Gay adoption: Northern Ireland ban lifted

BBC News : Gay adoption ruling from Supreme Court

A ban on gay and unmarried couples applying to adopt children in Northern Ireland has been removed.

They may now apply in the same way as heterosexual couples.

Health Minister Edwin Poots had tried to challenge an appeal court decision to extend adoption rights to gay couples.

However, the Supreme Court said the Department of Health’s argument for appeal did not meet the criteria.

Previously, a single gay or lesbian person could adopt children in Northern Ireland, but a couple in a civil partnership could not.

In June, the Court of Appeal ruled that the ban based on relationship status was held to discriminate against those in civil partnerships and to breach their human rights.

Northern Ireland was the only part of the United Kingdom where that policy existed.

Now, the law in Northern Ireland is in line with the rest of the UK.

A Department of Health spokesperson said: “Following the Court of Appeal judgement in June 2013, unmarried couples, including same sex couples, and those in a civil partnership may apply to adopt.

“The final decision regarding the granting of an adoption order will lie with the court.”

 

Further reading and links:

  1. BBC News

Has everyone registered to vote who has signed the Poots resignation petition?

Since Monday, over 7,500 people have signed an online petition calling for Northern Ireland’s health minister, Edwin Poots MLA to resign or be removed from his post as a result of his funding of appeals against decisions of the High Court. The petition can be found on Avaaz.org’s site here.

The petition reads:

“We call on the Northern Ireland Assembly to seek the resignation of Edwin Poots, or for his removal from his post as Health Minister and thus bring to an end his disgraceful waste of public money in pursuit of a personal ”

Why is this important?

Edwin Poots is squandering public money in the pursuit of a personal agenda against unmarried and same sex couples, diverting essential funding from vital and vastly over-stretched NHS services which benefit the entire population. Mr Poots should resign or be removed from his post as Health Minister to end this wanton action.

While public health and social care services struggle to make ends meet, Mr Poots has spent, to date, £17,000 in an effort to ensure unmarried and same sex couples are denied the opportunity to adopt children in turn, denying children the best opportunity to a loving and stable family environment.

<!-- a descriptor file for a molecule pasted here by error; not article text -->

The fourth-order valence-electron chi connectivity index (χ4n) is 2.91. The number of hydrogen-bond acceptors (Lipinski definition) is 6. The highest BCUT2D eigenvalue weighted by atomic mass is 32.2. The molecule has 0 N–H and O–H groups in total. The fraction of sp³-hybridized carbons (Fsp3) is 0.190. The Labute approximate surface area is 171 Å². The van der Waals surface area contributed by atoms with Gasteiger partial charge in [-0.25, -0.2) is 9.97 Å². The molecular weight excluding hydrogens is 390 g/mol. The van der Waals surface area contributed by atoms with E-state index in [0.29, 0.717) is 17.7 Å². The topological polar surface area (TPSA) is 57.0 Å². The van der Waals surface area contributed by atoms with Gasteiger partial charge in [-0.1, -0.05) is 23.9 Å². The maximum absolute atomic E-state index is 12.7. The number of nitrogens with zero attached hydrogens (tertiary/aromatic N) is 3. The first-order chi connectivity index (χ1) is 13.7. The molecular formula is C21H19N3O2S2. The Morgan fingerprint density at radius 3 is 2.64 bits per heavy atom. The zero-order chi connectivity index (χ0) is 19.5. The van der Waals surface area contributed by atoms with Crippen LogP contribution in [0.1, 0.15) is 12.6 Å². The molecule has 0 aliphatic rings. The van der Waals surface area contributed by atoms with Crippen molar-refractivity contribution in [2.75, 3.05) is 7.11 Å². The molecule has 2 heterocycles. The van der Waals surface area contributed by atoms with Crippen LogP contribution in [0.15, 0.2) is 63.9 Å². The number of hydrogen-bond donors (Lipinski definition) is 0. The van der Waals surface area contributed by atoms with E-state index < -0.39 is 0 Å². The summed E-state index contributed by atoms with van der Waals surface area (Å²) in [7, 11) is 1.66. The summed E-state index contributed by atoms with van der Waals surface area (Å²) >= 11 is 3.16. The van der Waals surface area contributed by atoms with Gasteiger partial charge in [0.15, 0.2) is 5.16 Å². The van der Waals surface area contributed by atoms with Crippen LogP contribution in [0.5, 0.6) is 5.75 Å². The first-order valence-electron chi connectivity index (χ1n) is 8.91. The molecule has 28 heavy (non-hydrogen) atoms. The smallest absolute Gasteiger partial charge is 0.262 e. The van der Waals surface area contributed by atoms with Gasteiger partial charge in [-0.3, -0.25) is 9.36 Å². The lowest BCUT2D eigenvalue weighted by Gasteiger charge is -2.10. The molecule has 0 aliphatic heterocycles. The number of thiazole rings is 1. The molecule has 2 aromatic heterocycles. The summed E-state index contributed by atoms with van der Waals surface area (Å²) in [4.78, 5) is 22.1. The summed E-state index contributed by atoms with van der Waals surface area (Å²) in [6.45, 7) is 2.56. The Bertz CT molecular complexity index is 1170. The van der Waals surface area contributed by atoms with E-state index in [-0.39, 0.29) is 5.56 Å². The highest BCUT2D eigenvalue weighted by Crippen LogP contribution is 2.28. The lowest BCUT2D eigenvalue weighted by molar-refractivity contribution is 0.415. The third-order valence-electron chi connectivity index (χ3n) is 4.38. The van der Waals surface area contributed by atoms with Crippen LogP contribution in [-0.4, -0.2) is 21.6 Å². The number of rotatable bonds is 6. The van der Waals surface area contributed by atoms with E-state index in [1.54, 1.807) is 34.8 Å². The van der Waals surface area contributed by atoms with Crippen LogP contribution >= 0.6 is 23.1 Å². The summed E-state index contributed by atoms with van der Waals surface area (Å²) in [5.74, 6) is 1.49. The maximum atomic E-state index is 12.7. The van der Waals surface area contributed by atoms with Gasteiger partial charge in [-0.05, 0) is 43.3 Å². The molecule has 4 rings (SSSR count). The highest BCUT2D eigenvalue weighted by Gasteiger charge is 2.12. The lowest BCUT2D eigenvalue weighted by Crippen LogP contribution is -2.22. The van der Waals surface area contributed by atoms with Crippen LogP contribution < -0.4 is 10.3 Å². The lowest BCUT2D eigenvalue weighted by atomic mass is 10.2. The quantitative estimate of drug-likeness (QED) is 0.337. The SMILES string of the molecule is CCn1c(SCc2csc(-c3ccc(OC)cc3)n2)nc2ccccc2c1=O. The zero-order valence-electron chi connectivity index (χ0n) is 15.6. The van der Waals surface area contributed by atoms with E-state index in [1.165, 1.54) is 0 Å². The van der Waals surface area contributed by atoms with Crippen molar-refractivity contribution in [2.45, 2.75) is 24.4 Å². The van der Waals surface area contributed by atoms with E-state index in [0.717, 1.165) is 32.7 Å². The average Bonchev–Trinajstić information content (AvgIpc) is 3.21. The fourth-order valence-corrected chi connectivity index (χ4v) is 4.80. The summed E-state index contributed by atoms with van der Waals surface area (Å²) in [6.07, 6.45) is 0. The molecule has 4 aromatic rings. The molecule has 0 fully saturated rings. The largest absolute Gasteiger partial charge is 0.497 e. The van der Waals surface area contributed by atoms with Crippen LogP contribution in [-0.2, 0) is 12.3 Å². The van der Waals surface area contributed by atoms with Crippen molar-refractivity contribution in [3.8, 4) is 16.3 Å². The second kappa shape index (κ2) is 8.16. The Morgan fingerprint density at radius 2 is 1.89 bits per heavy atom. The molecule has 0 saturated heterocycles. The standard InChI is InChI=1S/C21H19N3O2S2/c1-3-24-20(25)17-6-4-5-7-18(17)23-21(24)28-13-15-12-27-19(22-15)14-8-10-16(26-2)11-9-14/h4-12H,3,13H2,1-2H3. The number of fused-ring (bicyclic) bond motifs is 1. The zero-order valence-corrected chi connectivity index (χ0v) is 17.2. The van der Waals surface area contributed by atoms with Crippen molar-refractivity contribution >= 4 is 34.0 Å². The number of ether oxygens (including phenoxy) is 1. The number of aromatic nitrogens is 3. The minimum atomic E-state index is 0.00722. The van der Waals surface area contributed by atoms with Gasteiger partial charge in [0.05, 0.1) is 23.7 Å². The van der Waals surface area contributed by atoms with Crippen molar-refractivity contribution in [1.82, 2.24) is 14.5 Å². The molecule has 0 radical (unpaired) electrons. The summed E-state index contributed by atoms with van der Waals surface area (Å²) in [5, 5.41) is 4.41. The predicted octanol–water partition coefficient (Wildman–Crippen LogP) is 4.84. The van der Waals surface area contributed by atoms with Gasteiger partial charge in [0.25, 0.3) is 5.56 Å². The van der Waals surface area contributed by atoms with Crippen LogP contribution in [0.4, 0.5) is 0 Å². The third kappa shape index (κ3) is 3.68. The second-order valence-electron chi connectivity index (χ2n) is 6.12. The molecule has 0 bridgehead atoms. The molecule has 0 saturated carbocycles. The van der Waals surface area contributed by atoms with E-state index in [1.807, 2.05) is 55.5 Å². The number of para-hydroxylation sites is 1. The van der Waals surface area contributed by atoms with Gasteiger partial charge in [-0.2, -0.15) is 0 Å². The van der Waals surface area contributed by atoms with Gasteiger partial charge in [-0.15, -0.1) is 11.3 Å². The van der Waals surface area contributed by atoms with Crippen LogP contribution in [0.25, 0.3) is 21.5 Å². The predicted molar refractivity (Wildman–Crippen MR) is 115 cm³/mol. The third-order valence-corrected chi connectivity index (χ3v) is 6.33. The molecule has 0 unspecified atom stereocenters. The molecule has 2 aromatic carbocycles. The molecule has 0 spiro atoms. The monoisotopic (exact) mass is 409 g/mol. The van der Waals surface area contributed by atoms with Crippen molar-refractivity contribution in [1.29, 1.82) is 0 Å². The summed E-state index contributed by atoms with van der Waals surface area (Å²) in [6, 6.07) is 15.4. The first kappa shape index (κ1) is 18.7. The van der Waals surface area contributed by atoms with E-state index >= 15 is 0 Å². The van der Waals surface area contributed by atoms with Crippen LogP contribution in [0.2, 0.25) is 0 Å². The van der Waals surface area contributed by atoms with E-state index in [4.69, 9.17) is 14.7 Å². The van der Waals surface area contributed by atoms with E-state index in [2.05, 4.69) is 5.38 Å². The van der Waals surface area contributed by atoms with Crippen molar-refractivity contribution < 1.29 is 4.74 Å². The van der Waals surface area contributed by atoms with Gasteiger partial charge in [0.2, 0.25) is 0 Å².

Justifying his action with 7 year old data which, by his own department’s admission, is flawed in the very way in which it was obtained, he intends to continue this campaign at the High Court, with the approximate final cost being £40,000.

Mr Poots has also wasted £37,000 in ensuring gay men who wish to donate blood are denied from doing so. This is at complete odds with blood donation advice in every other part of the UK and demonstrates utter incompetence and complete disregard for the public purse and more importantly, the NHS he has stewardship over.

Already signed? Want to make your voice heard?

RegistertoVoteWhen you have signed the petition there is another way to make sure your voice is heard in the democratic process – make sure that you are registered to vote.

The Electoral Office of Northern Ireland is conducting its General Canvass at the moment with registration day being 27 September 2013. By now, all residents of Northern Ireland should have received a registration form. If you have not, please go to the Electoral Office’s website to register there.

Speaking at the launch of the canvass Graham Shields, the Chief Electoral Officer, said;

‘Being on the Electoral Register safeguards your democratic right to vote and ensures that you have your say in elections. Even if you don’t intend to exercise your right to vote, it still remains a legal obligation to register. Registering to vote is easy and I would ask everyone to take just a few minutes to complete the registration form and return it to us by the 27 September deadline.’